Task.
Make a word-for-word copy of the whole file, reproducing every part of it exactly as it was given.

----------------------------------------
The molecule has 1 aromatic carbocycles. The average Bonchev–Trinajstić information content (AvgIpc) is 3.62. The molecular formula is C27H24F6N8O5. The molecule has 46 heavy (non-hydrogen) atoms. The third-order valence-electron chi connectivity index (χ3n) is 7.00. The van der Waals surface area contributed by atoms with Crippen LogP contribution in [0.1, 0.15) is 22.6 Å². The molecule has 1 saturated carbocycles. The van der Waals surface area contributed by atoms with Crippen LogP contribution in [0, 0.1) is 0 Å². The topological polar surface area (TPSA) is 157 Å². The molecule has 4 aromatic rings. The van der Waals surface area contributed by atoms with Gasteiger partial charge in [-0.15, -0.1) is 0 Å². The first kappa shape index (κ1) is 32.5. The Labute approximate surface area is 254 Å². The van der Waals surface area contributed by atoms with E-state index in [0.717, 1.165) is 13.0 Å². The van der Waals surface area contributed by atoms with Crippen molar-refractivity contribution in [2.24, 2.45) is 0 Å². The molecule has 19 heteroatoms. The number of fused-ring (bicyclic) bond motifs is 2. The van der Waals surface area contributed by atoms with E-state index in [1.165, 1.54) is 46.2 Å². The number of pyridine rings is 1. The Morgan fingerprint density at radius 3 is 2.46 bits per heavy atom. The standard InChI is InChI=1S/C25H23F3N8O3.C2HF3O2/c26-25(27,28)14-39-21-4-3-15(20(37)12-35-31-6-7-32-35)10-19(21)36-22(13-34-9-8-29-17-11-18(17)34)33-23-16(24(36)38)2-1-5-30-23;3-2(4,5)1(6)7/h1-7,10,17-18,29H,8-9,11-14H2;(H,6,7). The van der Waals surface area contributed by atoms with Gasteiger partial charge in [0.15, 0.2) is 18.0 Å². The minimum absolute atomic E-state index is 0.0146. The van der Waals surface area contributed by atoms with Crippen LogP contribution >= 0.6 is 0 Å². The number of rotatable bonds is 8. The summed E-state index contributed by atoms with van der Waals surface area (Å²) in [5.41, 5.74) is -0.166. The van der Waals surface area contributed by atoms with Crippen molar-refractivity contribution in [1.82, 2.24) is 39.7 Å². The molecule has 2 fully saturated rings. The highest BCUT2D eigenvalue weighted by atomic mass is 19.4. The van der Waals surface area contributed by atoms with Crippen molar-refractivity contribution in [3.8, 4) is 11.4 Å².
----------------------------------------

The molecule has 1 aromatic carbocycles. The average Bonchev–Trinajstić information content (AvgIpc) is 3.62. The molecular formula is C27H24F6N8O5. The molecule has 46 heavy (non-hydrogen) atoms. The third-order valence-electron chi connectivity index (χ3n) is 7.00. The van der Waals surface area contributed by atoms with Crippen LogP contribution in [0.1, 0.15) is 22.6 Å². The molecule has 1 saturated carbocycles. The van der Waals surface area contributed by atoms with Crippen LogP contribution in [0, 0.1) is 0 Å². The topological polar surface area (TPSA) is 157 Å². The molecule has 4 aromatic rings. The van der Waals surface area contributed by atoms with Gasteiger partial charge in [-0.15, -0.1) is 0 Å². The first kappa shape index (κ1) is 32.5. The Labute approximate surface area is 254 Å². The van der Waals surface area contributed by atoms with E-state index in [0.717, 1.165) is 13.0 Å². The van der Waals surface area contributed by atoms with Crippen molar-refractivity contribution in [2.24, 2.45) is 0 Å². The molecule has 19 heteroatoms. The number of fused-ring (bicyclic) bond motifs is 2. The van der Waals surface area contributed by atoms with E-state index in [1.165, 1.54) is 46.2 Å². The number of pyridine rings is 1. The Morgan fingerprint density at radius 3 is 2.46 bits per heavy atom. The standard InChI is InChI=1S/C25H23F3N8O3.C2HF3O2/c26-25(27,28)14-39-21-4-3-15(20(37)12-35-31-6-7-32-35)10-19(21)36-22(13-34-9-8-29-17-11-18(17)34)33-23-16(24(36)38)2-1-5-30-23;3-2(4,5)1(6)7/h1-7,10,17-18,29H,8-9,11-14H2;(H,6,7). The van der Waals surface area contributed by atoms with Gasteiger partial charge in [0.15, 0.2) is 18.0 Å². The minimum absolute atomic E-state index is 0.0146. The van der Waals surface area contributed by atoms with Crippen LogP contribution >= 0.6 is 0 Å². The number of rotatable bonds is 8. The summed E-state index contributed by atoms with van der Waals surface area (Å²) in [5.41, 5.74) is -0.166. The van der Waals surface area contributed by atoms with Crippen molar-refractivity contribution in [1.82, 2.24) is 39.7 Å². The molecule has 2 fully saturated rings. The highest BCUT2D eigenvalue weighted by atomic mass is 19.4. The van der Waals surface area contributed by atoms with Crippen molar-refractivity contribution in [3.8, 4) is 11.4 Å².